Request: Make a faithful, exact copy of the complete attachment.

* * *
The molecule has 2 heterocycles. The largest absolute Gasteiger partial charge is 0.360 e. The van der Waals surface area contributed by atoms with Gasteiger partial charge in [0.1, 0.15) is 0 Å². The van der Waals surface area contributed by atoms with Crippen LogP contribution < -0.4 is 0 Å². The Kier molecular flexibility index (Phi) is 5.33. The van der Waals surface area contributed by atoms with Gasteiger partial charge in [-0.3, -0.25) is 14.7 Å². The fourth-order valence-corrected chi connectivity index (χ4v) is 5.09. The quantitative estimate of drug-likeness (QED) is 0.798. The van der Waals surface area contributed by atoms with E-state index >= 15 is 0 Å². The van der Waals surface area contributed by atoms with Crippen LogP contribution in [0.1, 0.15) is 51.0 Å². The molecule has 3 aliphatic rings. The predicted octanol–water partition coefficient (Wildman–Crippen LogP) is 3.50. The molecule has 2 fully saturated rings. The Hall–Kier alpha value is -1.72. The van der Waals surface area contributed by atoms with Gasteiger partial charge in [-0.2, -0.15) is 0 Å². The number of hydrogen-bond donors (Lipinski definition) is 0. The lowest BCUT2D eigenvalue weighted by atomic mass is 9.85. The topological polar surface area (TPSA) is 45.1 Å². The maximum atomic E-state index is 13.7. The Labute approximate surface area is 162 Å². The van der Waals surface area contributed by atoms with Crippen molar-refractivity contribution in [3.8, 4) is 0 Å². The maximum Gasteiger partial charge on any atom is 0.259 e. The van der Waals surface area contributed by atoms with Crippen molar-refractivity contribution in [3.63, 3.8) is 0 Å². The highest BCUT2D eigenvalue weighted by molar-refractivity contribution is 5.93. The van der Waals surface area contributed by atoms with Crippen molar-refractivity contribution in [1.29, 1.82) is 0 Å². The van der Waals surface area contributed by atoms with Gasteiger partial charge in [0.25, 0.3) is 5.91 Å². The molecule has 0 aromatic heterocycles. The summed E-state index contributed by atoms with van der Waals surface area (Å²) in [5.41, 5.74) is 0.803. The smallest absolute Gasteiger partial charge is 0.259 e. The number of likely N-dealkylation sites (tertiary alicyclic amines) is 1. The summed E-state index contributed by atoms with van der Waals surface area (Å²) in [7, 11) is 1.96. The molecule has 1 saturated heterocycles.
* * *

The molecule has 2 heterocycles. The largest absolute Gasteiger partial charge is 0.360 e. The van der Waals surface area contributed by atoms with Gasteiger partial charge in [0.1, 0.15) is 0 Å². The van der Waals surface area contributed by atoms with Crippen LogP contribution < -0.4 is 0 Å². The Kier molecular flexibility index (Phi) is 5.33. The van der Waals surface area contributed by atoms with Gasteiger partial charge in [-0.3, -0.25) is 14.7 Å². The fourth-order valence-corrected chi connectivity index (χ4v) is 5.09. The quantitative estimate of drug-likeness (QED) is 0.798. The van der Waals surface area contributed by atoms with E-state index >= 15 is 0 Å². The van der Waals surface area contributed by atoms with Crippen LogP contribution in [0.1, 0.15) is 51.0 Å². The molecule has 3 aliphatic rings. The predicted octanol–water partition coefficient (Wildman–Crippen LogP) is 3.50. The molecule has 2 fully saturated rings. The Hall–Kier alpha value is -1.72. The van der Waals surface area contributed by atoms with Gasteiger partial charge in [-0.2, -0.15) is 0 Å². The number of hydrogen-bond donors (Lipinski definition) is 0. The lowest BCUT2D eigenvalue weighted by atomic mass is 9.85. The topological polar surface area (TPSA) is 45.1 Å². The maximum atomic E-state index is 13.7. The Labute approximate surface area is 162 Å². The van der Waals surface area contributed by atoms with Crippen molar-refractivity contribution in [3.8, 4) is 0 Å². The maximum Gasteiger partial charge on any atom is 0.259 e. The van der Waals surface area contributed by atoms with Crippen molar-refractivity contribution in [3.63, 3.8) is 0 Å². The highest BCUT2D eigenvalue weighted by molar-refractivity contribution is 5.93. The van der Waals surface area contributed by atoms with Crippen molar-refractivity contribution in [1.29, 1.82) is 0 Å². The van der Waals surface area contributed by atoms with Gasteiger partial charge in [0.25, 0.3) is 5.91 Å². The molecule has 0 aromatic heterocycles. The summed E-state index contributed by atoms with van der Waals surface area (Å²) in [5.41, 5.74) is 0.803. The smallest absolute Gasteiger partial charge is 0.259 e. The number of likely N-dealkylation sites (tertiary alicyclic amines) is 1. The summed E-state index contributed by atoms with van der Waals surface area (Å²) in [7, 11) is 1.96. The molecule has 1 saturated heterocycles.